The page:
Like in the Tableau workbook, we want to display the Google Map view of the selected center in a Webbrowser on the dashboard. Furthermore, we compare some selected measures of the selected center and the optimal center: some descriptive statistics like the names of the cities and the population, the total number of covered postcodes and – most important – the population covered within the given radius:
Take a good look. Pie charts, that’s right.
I do not like pie charts very much, I know all about their disadvantages and therefore I rarely use them. In this specific case, however, I am convinced they are the best way to visualize the results: Only 2 data points and no trend to be displayed. I can’t think of any chart type visualizing this type of data better than a pie chart. Please notice that the colors of the pie series are corresponding to the colors used on the map.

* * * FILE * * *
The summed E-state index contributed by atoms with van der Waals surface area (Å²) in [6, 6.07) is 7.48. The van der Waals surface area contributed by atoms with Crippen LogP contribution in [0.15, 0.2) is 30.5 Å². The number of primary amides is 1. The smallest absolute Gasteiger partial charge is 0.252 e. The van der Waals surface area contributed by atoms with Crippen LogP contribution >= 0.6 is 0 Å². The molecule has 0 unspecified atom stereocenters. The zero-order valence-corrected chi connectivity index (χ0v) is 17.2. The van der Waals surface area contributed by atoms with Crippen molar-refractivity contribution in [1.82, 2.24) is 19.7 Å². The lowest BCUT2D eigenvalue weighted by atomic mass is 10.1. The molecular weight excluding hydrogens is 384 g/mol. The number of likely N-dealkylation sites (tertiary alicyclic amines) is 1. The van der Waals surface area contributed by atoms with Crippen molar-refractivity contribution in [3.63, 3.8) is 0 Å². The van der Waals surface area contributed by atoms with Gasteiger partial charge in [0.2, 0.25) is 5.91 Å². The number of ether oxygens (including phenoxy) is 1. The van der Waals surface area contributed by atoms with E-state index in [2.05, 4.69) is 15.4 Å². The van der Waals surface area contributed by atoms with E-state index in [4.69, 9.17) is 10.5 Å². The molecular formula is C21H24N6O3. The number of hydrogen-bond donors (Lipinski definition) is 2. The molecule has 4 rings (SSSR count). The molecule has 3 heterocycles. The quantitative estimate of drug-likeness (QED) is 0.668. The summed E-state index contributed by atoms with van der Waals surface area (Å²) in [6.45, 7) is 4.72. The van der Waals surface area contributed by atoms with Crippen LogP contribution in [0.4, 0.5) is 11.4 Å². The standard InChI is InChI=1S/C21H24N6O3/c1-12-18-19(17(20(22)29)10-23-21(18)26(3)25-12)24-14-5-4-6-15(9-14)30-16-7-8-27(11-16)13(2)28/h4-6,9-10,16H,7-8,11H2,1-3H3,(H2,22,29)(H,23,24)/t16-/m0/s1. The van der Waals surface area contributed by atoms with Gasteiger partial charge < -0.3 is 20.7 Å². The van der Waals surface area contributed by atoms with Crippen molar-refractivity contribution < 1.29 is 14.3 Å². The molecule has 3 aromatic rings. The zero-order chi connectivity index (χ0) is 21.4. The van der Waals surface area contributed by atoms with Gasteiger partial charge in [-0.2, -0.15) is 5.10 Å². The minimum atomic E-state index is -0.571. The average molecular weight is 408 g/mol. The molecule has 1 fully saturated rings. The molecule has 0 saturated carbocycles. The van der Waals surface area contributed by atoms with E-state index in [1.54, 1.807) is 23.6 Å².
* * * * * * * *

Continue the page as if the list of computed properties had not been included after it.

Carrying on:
The Range of Areas
The last visualization on the dashboard is a table of selected postcodes. My first approach was displaying the top ten postcodes in terms of the maximum catchment areas. However, all top ten are usually pretty close to the optimal center and this does not provide much insights. That’s why I decided to show a range across all postcodes. The optimal center, number 10, 100, 250, 500, 1000, etc. This way, combined with the bar chart included in the table, you get a better impression of how the data is distributed:
The workbook provides pretty much the same interactive features I already described in Bluffing Tableau Actions with Excel: Besides selecting one specific postcode by entering it in the grey cell top right, you may also click on any given data point on the map, on a row of the data table or on a data point of the bar chart. After doing so, the selected center will be updated on the whole dashboard and the Webbrowser will show the Google Map view.